13. It's really easy to get a prescription for birth control pills in France. I literally just looked up an English-speaking doctor on the internet (though I'm in Paris so it's probably easier to find one here), made an appointment, went along and asked for a prescription. He wrote me one out with a minimum of questions. I had to pay 20E for the appointment. I took the prescription to the pharmacy straight away, they handed the pills over and I had to pay 30E for three months worth of pills. I don't even have a Carte Vitale yet (when I get one I'll be able to claim back the cost of the appointment and prescription) or any official residency documents.

  14. I find your slightly curmudgeonly attitude very charming, David. "Less horrible" food. Okay. I give up.

  15. David -

    The boom in Tex-Mex cuisine in France began in the mid 90s and is still going strong. And no, I'm not hallucinating this trend.

  16. Thomas, I'm not saying there are no such restaurants in France, but:
    -I'm not sure you'll find that many out of Paris.
    -There's a huge gap between: there are Tex-Mex restaurants in Paris or even the fact that there must have been such a fad at some point and "the French are crazy about Tex-Mex."
    -And seriously, don't believe anything you read about French lifestyle in the NY Times. It may be one of the best papers in the world on many topics, but definitely not on French lifestyle (and Elaine Scoliano is totally clueless about Paris, which is a shame when you consider how long she's lived here… my guess is that she's never been out of the 7th and 16th (maybe in the 8th or the 15th once or twice, maybe)).

  17. I think Cheddar is considered as highly dangerous in France (and should be made illegal -I think I'll will write to the ministry of health about that).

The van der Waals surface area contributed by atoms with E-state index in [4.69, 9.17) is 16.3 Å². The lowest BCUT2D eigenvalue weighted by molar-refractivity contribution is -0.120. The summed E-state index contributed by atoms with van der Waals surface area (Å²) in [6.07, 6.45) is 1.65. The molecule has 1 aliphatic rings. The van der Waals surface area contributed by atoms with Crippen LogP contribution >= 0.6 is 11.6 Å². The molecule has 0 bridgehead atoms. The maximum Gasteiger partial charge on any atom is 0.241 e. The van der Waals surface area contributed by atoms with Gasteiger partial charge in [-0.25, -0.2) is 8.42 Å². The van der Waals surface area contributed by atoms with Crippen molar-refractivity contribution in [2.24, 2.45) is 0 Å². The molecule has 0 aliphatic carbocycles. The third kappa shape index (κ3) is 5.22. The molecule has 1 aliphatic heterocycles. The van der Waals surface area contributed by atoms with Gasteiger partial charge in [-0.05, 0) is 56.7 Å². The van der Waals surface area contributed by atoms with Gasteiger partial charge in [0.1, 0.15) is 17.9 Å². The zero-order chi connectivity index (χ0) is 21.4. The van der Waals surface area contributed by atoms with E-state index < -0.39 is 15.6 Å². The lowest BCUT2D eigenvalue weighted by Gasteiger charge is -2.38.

As far as putting cheese on your pasta and baked potato, why would you want to do such a thing???

    (ok, with pasta, you could, and yes, you'd use Parmesan, no it's not French, but pasta recipes with cheese in them are not French either).

    Brownie mix (and any other kind of cake mix) should be listed with cheddar btw.

  18. David is being sarcastic right now
    I think the majority of French people never tried any real aged sharp Cheddar, which is too bad because like other English and American cheeses (Stilton anyone?) they're worth a try.

    Basic Cheddar? meh It's just one evolutionary step away from Leerdammer kind of crap. And mac'n'cheese is usually desperately bland, I really don't get it.

    Sprinkling French cheese on potatoes a difficult task? Allo? How about you get out and eat some truffade, aligot, or (if you're not a traditionalist) tartiflette? Come on, do your homework!

  19. PS all sarcasm aside, great blog!

  20. Thanks.

    "cake mixes are awful, but my American flatmates go crazy for them"

    When one doesn't know better, one tends to like crap. (that applies to food, but also many other things: music, films, etc)

  21. On food - the foods I miss from America were not American … but from restaurants in America that did excellent international cuisines of the world… and you will find little to NO restaurants in France doing really good international cuisines; but rather trying to do (and failing miserably) poor imitations of such.

    So I buy spices and make my own. Which has made me a better cook in the process.

    David, Tex Mex is not mexican cuisine. And mexican CUISINE (as well as indian, chinese, thai and vietnamese) exists. These countries (just like here) have regional tastes and specialties that are fabulous … and that CAN be found in American city restaurants whereas I have never found such in French cities. Even asian restaurants here seem to be what I call 'industrialized' … not freshly done dishes with superb spices and quality ingredients.

    So yes … these foods, found often in America, are missed. I really though couldn't put my finger on many truly American foods that I miss. Or, for that matter, name any 'American' specialties that I had to have while there.

    Oh wait, I know! Really well done American style breakfasts. In restaurants … not cooked at home (which I can do). There's something about getting up on a week-end morning and headed to a convivial restaurant to have a leisurely and tasty breakfast. Yes, I do miss that occasionally.

  22. Concerning Foreign cuisine in France, it really depends what foreign cuisine you mean and where you are too I guess. It'll all depend on the size of the place (Paris has more than small towns) and of what cuisine (some of the most genuine Vietnamese cuisine you'll find in France will be in my home area, because that's where the refugee camps were during the two Vietnam wars, and most of the population hasn't really moved from the area since).